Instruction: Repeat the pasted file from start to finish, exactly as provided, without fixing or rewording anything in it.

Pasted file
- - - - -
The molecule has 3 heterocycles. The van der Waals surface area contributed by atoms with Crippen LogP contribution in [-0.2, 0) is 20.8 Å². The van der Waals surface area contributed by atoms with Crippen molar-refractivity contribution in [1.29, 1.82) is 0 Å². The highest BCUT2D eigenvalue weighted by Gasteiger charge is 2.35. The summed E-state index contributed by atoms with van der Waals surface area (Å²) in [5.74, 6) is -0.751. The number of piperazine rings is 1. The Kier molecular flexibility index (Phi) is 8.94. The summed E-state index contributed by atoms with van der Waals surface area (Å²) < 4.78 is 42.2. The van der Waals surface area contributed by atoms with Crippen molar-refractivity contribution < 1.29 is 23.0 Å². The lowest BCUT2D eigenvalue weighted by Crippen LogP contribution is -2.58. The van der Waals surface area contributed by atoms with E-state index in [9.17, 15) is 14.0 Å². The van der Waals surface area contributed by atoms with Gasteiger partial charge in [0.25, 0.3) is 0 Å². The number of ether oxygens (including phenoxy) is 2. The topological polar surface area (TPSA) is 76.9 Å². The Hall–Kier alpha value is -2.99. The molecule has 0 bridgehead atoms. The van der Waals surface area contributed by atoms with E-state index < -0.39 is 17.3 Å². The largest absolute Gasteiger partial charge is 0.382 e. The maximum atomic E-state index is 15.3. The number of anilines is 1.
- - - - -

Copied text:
The molecule has 3 heterocycles. The van der Waals surface area contributed by atoms with Crippen LogP contribution in [-0.2, 0) is 20.8 Å². The van der Waals surface area contributed by atoms with Crippen molar-refractivity contribution in [1.29, 1.82) is 0 Å². The highest BCUT2D eigenvalue weighted by Gasteiger charge is 2.35. The summed E-state index contributed by atoms with van der Waals surface area (Å²) in [5.74, 6) is -0.751. The number of piperazine rings is 1. The Kier molecular flexibility index (Phi) is 8.94. The summed E-state index contributed by atoms with van der Waals surface area (Å²) < 4.78 is 42.2. The van der Waals surface area contributed by atoms with Crippen molar-refractivity contribution < 1.29 is 23.0 Å². The lowest BCUT2D eigenvalue weighted by Crippen LogP contribution is -2.58. The van der Waals surface area contributed by atoms with E-state index in [9.17, 15) is 14.0 Å². The van der Waals surface area contributed by atoms with Gasteiger partial charge in [0.25, 0.3) is 0 Å². The number of ether oxygens (including phenoxy) is 2. The topological polar surface area (TPSA) is 76.9 Å². The Hall–Kier alpha value is -2.99. The molecule has 0 bridgehead atoms. The van der Waals surface area contributed by atoms with E-state index < -0.39 is 17.3 Å². The largest absolute Gasteiger partial charge is 0.382 e. The maximum atomic E-state index is 15.3. The number of anilines is 1.